{[ promptMessage ]}

Bookmark it

{[ promptMessage ]}

Intro to Java Web-Notes_Part41

Intro to Java Web-Notes_Part41 - Java does not like to have...

Info iconThis preview shows pages 1–2. Sign up to view the full content.

View Full Document Right Arrow Icon
Background image of page 1

Info iconThis preview has intentionally blurred sections. Sign up to view the full version.

View Full Document Right Arrow Icon
Background image of page 2
This is the end of the preview. Sign up to access the rest of the document.

Unformatted text preview: Java does not like to have mixed types on an operator. If such a situation occurs, Java has a predetermined order for the primitive data types -- if two different types share a binary operator then Java will cast the lower of the two types to the highest type on that operator. The order is: Higher double float mt l—l Lower .For example, the expression 7 / 2.0 has both an int and a double operand. Since double is a higher type than int, the 7 is temporarily converted to the double 7.0 to allow the division to take place, giving 7.0 / 2.0 -- now we have a double divided by a double to yield the double result of 3.5. Changing the type of the lower operand to the type of the higher operand is referred to as promotion. Casting A value can be manually changed to another type via the casting operator. The casting operator is created by placing the name of a type between parenthesis, such as (int) The casting operator is a unary operator which is placed just to the left of its operand, as shown below (int) 5.97 The value of the above expression is 5 (i.e., the integer five). Note that the (int) casting operator does not round the value, it truncates it (i.e., just chops off everything to the right of the decimal point). Here are some more example of the casting operator. Note that the casting operator can be used to perform both promotions (change the type to a higher type) or demotions (change the type to a lower type): Expression int) 6.1 int) 17.888 (double) 45 (double) 2 - (double) 2 2 -- (int) 2.0 (double) 7 / (double) 2 (int) 7.0 / (int) 2.0 Use jGRASP to Help Your Understanding If you are curious about the value of an expression, just enter it in a simple Java program and run the program under jGRASP. For example, to verify the last expression in the above table, paste the following program into jGRASP and look at the output: public class Verifylt { public static void main (String args) { System.out.println( (int) 7.0 / (int) 2.0 ); // Put the expression here } } On a scrap piece of paper write your answers to the following questions - then use jGRASP to verify your answers: : (int) 1.6 + (int) 1.7 |:| (int)(1.6 + 1.7) : Heme - About Us Copyright © 2006 by Kiowok, Ann Arbor, Michigan, USA ...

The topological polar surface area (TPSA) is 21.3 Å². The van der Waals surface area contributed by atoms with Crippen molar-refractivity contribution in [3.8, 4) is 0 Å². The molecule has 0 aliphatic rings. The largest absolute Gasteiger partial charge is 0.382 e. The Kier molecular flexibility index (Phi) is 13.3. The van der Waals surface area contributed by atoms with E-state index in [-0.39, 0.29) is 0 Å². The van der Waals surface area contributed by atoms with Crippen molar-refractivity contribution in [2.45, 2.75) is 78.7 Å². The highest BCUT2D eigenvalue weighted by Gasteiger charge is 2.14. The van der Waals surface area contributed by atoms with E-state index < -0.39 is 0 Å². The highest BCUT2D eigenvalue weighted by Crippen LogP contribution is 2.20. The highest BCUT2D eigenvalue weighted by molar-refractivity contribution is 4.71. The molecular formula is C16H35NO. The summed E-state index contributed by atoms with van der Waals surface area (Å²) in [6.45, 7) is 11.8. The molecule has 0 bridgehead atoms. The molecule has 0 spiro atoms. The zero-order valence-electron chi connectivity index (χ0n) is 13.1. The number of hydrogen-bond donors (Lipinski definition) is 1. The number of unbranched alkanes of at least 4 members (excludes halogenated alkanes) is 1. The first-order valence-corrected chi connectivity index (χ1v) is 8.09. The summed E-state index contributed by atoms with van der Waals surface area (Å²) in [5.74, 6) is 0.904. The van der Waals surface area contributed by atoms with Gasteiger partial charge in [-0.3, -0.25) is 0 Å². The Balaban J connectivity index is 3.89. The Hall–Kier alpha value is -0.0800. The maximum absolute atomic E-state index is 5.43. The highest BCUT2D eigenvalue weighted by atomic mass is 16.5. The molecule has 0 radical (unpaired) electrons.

View Full Document

{[ snackBarMessage ]}